Saberkas No. 2 disagrees with proposed amendment Bill to lower age of youth to 30
KUCHING: Sarawak’s definition of ‘youth’ will maintain the age range of 15 to 40 years old, says Sarawak United National Youth Organisation (Saberkas) deputy president Datuk Abdul Karim Rahman Hamzah.
Commenting on the proposed amendment Bill tabled in Parliament on Monday to lower the age to define ‘youths’ from 40 to 30, he told The Borneo Post yesterday that the country should not lower the age limit to mirror that of western countries.
“Personally, I am not agreeable to the proposed amendment to lower the age of ‘youths’ to 30 and below, from the present maximum age of 40.
“We cannot adopt in toto whatever the western countries believe in and that their outlook to be applicable to us,” said Abdul Karim, who is also Minister of Tourism, Arts, Culture, Youth and Sports.
Federal Youth and Sports Minister Syed Saddiq Abdul Rahman on Monday tabled the amendment Bill which proposed that the definition of ‘youths’ being under 30, as set out in the Malaysian Youth Policy and in line with international standards.
Section 2 of the current Youth Societies and Youth Development Act 2007 defines ‘youth’ as a person aged between 15 and 40.
Abdul Karim pointed out that in western countries, an 18-year-old is regarded as an adult and many have left home to start a life of their own.
“But in Asian societies, we are slightly different in a sense that a lot of youths will stay with their parents well into their thirties and even when they are married,” he explained.
He said Syed Saddiq can propose and adopt the western outlook on what age defines youth, but Sarawak will maintain its present definition of ‘youth’.
Meanwhile, Sarawak Dayak National Union (SDNU) Youth secretary Surai Abel commented that Syed Saddiq might have taken a simplistic view on the definition of ‘youth’ by defining it based solely on age.
“In politics, be it for a political party or for a non-governmental organisation (NGO), the youth groups are those earmarked as the next echelon group of leaders of respective organisations.”
He said SDNU Youth, which was officially registered with the Registrar of Societies (RoS) in 2015, has insisted that its chairman be of any age but that registered members must be below 45 years old.
“SDNU’s constitution is in fact silent on the age limit of its Youth Wing members, but a common understanding has been put in place that members at central and branch level be below the age of 45,” he said, adding that it was also agreed that only the NGO’s central youth chairman be of any age.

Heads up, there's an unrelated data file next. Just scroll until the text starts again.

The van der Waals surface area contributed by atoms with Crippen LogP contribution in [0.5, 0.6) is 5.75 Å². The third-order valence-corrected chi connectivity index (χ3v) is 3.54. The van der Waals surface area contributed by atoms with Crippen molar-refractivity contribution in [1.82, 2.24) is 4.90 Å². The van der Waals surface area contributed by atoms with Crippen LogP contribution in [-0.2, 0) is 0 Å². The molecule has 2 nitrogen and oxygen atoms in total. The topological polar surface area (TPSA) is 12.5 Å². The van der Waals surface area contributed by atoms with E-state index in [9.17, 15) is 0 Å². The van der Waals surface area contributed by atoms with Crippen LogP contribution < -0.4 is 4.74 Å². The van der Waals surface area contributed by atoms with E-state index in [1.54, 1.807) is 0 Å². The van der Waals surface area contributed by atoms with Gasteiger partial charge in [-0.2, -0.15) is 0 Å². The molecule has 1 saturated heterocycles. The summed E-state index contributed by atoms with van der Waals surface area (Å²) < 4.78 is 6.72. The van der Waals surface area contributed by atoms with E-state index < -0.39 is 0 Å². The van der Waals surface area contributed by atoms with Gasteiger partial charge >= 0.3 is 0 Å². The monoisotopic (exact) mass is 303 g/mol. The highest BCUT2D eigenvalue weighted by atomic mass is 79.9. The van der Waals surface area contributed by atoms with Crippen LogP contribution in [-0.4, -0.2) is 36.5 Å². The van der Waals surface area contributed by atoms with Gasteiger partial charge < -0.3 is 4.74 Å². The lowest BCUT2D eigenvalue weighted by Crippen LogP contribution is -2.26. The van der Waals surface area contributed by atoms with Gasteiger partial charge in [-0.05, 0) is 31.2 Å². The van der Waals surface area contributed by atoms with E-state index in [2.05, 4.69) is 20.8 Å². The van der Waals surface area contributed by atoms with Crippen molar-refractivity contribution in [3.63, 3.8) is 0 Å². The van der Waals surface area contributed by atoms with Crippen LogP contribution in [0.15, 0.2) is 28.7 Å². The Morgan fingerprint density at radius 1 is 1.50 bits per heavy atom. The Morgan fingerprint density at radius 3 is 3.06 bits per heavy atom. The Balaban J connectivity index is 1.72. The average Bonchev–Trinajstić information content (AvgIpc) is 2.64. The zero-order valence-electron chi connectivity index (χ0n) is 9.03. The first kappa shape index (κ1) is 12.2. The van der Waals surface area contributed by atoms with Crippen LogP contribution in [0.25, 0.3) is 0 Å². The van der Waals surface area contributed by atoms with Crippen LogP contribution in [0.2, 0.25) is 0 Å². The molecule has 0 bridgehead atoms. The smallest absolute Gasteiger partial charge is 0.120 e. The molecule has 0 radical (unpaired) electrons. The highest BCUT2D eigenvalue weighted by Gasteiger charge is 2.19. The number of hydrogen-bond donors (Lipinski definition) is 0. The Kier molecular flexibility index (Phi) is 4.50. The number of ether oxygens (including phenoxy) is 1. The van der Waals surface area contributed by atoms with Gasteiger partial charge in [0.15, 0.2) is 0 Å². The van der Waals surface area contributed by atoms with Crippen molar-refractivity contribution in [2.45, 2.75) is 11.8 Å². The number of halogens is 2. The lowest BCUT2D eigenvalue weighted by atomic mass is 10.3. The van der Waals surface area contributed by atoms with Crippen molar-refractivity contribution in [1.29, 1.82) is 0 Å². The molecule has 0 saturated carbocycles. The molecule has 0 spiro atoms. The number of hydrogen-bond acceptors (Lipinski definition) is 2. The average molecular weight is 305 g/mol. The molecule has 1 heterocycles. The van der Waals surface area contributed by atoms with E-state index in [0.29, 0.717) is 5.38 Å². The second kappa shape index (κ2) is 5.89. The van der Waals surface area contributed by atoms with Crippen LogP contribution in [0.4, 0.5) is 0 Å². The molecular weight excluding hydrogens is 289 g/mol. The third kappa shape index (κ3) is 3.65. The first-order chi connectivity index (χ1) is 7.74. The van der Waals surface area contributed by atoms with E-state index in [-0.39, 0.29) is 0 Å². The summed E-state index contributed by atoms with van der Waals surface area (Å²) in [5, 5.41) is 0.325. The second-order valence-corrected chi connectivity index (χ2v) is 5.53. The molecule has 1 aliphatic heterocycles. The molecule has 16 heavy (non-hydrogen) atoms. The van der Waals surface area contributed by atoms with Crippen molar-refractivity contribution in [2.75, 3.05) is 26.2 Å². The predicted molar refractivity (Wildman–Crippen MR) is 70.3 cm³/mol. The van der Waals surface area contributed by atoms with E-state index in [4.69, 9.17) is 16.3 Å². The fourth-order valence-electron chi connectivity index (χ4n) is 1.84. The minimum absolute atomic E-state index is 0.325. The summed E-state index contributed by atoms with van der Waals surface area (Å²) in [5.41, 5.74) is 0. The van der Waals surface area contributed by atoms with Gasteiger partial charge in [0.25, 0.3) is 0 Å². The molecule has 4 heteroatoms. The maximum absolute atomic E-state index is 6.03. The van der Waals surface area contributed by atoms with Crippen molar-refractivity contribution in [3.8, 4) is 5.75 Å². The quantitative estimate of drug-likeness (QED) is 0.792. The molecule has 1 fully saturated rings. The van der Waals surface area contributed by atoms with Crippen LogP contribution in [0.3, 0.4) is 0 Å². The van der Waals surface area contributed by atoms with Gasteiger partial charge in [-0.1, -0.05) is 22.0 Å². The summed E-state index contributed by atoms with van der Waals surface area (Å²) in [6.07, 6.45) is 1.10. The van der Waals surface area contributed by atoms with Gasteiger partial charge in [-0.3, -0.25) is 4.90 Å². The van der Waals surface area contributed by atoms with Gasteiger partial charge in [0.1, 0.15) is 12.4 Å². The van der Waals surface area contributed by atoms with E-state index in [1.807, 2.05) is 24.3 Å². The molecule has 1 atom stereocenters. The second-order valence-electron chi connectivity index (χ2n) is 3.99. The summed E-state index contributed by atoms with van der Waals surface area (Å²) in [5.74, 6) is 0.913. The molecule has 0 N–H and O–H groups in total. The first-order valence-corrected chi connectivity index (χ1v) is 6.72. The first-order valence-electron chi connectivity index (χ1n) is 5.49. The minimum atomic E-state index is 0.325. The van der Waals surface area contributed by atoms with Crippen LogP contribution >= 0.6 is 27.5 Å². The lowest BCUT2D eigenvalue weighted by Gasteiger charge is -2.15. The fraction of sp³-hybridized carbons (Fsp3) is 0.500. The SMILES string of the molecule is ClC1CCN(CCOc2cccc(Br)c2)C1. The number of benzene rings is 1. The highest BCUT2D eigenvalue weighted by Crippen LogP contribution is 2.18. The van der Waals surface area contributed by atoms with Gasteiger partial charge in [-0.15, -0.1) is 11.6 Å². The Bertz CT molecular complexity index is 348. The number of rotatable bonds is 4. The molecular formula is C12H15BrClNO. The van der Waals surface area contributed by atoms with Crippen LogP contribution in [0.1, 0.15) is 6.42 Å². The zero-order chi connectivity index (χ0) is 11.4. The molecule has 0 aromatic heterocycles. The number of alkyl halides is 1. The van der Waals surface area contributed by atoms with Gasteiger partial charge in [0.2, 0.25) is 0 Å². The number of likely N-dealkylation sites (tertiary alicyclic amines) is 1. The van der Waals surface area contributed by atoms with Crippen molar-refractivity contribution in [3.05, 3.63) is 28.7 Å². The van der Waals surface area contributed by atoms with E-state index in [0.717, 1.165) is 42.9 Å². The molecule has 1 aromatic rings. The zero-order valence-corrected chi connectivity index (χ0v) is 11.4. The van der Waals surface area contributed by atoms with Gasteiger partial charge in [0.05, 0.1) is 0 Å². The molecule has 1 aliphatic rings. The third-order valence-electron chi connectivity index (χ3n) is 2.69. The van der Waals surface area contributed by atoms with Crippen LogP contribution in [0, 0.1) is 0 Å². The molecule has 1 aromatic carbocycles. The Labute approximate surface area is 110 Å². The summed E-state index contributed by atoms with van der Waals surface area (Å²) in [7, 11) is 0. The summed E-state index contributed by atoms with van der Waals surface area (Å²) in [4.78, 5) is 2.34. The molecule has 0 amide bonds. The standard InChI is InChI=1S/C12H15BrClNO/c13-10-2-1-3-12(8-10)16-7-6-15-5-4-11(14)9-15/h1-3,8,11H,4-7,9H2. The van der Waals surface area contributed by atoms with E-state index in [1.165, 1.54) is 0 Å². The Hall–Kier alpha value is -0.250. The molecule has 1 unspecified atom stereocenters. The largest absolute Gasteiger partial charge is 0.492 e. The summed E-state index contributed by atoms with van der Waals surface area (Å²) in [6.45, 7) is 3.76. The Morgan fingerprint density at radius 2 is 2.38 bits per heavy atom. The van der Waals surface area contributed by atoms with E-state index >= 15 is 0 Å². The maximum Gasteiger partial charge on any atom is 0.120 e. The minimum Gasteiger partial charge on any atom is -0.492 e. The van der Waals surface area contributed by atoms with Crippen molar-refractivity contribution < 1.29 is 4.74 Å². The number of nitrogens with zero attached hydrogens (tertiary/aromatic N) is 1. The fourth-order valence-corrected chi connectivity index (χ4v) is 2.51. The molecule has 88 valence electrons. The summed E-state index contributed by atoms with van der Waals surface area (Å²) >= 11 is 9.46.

However, he stressed that SDNU will respect the law of the land, saying: “If the law on youth matters is passed by Parliament, then all have to abide by it.”
He added that he is not against the proposed age limit and supports the need for youths to be more mature in their thinking and personality, particularly when given roles and responsibility in any organisation.
Sarawak United People’s Party (SUPP) Youth chief Michael Tiang, while agreeing with the proposed amendment Bill to set a new age definition for youths throughout the country, said he hoped the Ministry of Youth and Sports will implement more focused strategies and programmes in nurturing, strengthening and preparing the nation’s youths, to enable them to be the new rising force and hope in nation building.
“However, I urged the ministry not to implement the new policy in a hurried manner without first consulting youth organisations nationwide,” he said, adding that the ministry must also have detailed plans to assist these youth organisations in dealing with the transition to the major change in policy in respect of their existing membership, programmes and organisational structures, so as to avoid any more confusions and frustration among these organisations.
He also suggested for the Ministry of Youth and Sports to create a channel for effective communication with youth organisations and to receive their feedback with an open mind.